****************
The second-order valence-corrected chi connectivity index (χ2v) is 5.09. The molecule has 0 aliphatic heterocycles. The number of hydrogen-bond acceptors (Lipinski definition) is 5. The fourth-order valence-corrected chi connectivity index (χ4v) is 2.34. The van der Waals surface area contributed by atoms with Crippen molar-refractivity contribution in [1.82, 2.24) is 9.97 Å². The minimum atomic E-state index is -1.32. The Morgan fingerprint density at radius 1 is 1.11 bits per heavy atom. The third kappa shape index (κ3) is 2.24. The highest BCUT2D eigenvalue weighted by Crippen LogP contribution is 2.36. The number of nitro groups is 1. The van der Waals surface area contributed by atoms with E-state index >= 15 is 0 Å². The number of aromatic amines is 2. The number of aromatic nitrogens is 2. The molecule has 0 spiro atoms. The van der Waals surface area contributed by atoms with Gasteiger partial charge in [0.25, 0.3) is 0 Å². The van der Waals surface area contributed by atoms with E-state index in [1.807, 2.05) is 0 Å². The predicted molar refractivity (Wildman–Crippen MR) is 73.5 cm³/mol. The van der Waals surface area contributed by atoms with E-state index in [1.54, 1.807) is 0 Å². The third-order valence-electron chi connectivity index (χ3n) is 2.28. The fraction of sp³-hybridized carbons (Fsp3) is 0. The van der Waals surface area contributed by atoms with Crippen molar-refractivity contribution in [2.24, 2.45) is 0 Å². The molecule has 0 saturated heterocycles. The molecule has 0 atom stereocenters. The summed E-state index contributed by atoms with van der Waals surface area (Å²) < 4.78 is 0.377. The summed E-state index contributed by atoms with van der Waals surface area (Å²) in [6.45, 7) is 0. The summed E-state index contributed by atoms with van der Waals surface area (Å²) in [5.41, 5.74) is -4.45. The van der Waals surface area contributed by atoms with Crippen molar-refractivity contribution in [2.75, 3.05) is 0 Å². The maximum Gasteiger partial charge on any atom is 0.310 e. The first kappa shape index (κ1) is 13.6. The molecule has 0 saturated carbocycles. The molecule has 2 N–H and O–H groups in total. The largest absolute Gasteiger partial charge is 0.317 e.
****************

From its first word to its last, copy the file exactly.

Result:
The second-order valence-corrected chi connectivity index (χ2v) is 5.09. The molecule has 0 aliphatic heterocycles. The number of hydrogen-bond acceptors (Lipinski definition) is 5. The fourth-order valence-corrected chi connectivity index (χ4v) is 2.34. The van der Waals surface area contributed by atoms with Crippen molar-refractivity contribution in [1.82, 2.24) is 9.97 Å². The minimum atomic E-state index is -1.32. The Morgan fingerprint density at radius 1 is 1.11 bits per heavy atom. The third kappa shape index (κ3) is 2.24. The highest BCUT2D eigenvalue weighted by Crippen LogP contribution is 2.36. The number of nitro groups is 1. The van der Waals surface area contributed by atoms with E-state index >= 15 is 0 Å². The number of aromatic amines is 2. The number of aromatic nitrogens is 2. The molecule has 0 spiro atoms. The van der Waals surface area contributed by atoms with Gasteiger partial charge in [0.25, 0.3) is 0 Å². The van der Waals surface area contributed by atoms with E-state index in [1.807, 2.05) is 0 Å². The predicted molar refractivity (Wildman–Crippen MR) is 73.5 cm³/mol. The van der Waals surface area contributed by atoms with E-state index in [1.54, 1.807) is 0 Å². The third-order valence-electron chi connectivity index (χ3n) is 2.28. The fraction of sp³-hybridized carbons (Fsp3) is 0. The van der Waals surface area contributed by atoms with Crippen molar-refractivity contribution in [2.24, 2.45) is 0 Å². The molecule has 0 saturated heterocycles. The molecule has 0 atom stereocenters. The summed E-state index contributed by atoms with van der Waals surface area (Å²) < 4.78 is 0.377. The summed E-state index contributed by atoms with van der Waals surface area (Å²) in [6.45, 7) is 0. The summed E-state index contributed by atoms with van der Waals surface area (Å²) in [5.41, 5.74) is -4.45. The van der Waals surface area contributed by atoms with Crippen molar-refractivity contribution in [2.75, 3.05) is 0 Å². The maximum Gasteiger partial charge on any atom is 0.310 e. The first kappa shape index (κ1) is 13.6. The molecule has 0 saturated carbocycles. The molecule has 2 N–H and O–H groups in total. The largest absolute Gasteiger partial charge is 0.317 e.